Correlates of Adherence to Antiretroviral Therapy in HIV-Infected Children in Lomé, Togo, West Africa
We assessed pediatric adherence to antiretroviral therapy (ART) and examined associated factors among children in Togo, West Africa. Structured interviews of caregivers of consecutively enrolled HIV-infected children receiving ART in three HIV/AIDS care centers in Lome, Togo were conducted. Child perfect adherence reflected caregivers’ report of no antiretroviral drug doses missed neither in the past 4 days nor in the month before the interview. A total of 74 ART-treated children were included (median age 6 years). Of these, 42% of caregivers declared perfect adherence. In univariate analyses, the major factors relating to child non-adherence were: being female, living in an individual setting (vs. compound with enlarged family), receiving other ART than an NNRT-based regimen, drug regimens with six pills/spoons or more per day, caregiver other than biological parent, caregiver not declaring HIV-status, not participating to support groups and having perceived difficulty of antiretroviral (ARV) administration. In multivariate analysis, female gender, living in an individual setting, receiving other than NNRTI-based regimen and caregivers’ perceived difficulty of ARV administration remained independently associated with the reported child’s non-adherence. These data show low rates of perfect adherence to ART in children in West Africa, influenced by child and caregiver characteristics and suggest a need for counseling and education interventions as well as continuous psychological and social support.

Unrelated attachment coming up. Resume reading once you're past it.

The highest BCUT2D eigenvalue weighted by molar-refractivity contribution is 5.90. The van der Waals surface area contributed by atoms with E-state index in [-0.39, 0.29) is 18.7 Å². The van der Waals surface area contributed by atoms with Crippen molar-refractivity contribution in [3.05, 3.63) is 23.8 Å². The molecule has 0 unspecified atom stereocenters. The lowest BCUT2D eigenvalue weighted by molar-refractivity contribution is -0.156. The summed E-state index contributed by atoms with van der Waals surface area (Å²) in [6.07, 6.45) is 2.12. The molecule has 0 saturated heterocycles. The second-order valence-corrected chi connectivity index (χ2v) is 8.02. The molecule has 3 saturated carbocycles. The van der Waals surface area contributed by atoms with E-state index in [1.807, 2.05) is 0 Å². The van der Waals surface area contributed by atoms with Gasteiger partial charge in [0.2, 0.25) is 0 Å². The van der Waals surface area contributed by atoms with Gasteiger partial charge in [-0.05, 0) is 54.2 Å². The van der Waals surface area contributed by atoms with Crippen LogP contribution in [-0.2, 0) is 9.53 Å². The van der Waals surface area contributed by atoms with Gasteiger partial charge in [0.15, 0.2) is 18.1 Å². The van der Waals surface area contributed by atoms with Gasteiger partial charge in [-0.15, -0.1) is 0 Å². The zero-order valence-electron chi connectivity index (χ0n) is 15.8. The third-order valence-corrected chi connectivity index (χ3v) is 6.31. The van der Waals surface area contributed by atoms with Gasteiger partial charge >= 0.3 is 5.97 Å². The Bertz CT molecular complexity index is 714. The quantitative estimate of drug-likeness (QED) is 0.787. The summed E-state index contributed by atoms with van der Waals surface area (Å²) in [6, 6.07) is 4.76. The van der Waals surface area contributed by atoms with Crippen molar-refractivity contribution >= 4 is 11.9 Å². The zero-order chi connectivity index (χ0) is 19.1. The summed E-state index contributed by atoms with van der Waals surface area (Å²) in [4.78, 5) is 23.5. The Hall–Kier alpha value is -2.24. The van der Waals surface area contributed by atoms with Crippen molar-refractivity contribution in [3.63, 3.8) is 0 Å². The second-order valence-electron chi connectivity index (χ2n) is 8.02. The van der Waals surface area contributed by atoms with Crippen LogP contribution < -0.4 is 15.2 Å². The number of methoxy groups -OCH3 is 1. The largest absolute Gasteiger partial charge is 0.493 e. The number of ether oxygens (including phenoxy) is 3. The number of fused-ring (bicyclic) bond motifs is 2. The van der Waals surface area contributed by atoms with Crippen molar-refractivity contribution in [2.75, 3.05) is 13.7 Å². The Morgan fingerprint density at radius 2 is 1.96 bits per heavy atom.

KeywordsAdherence Antiretroviral therapy Correlates Children Africa
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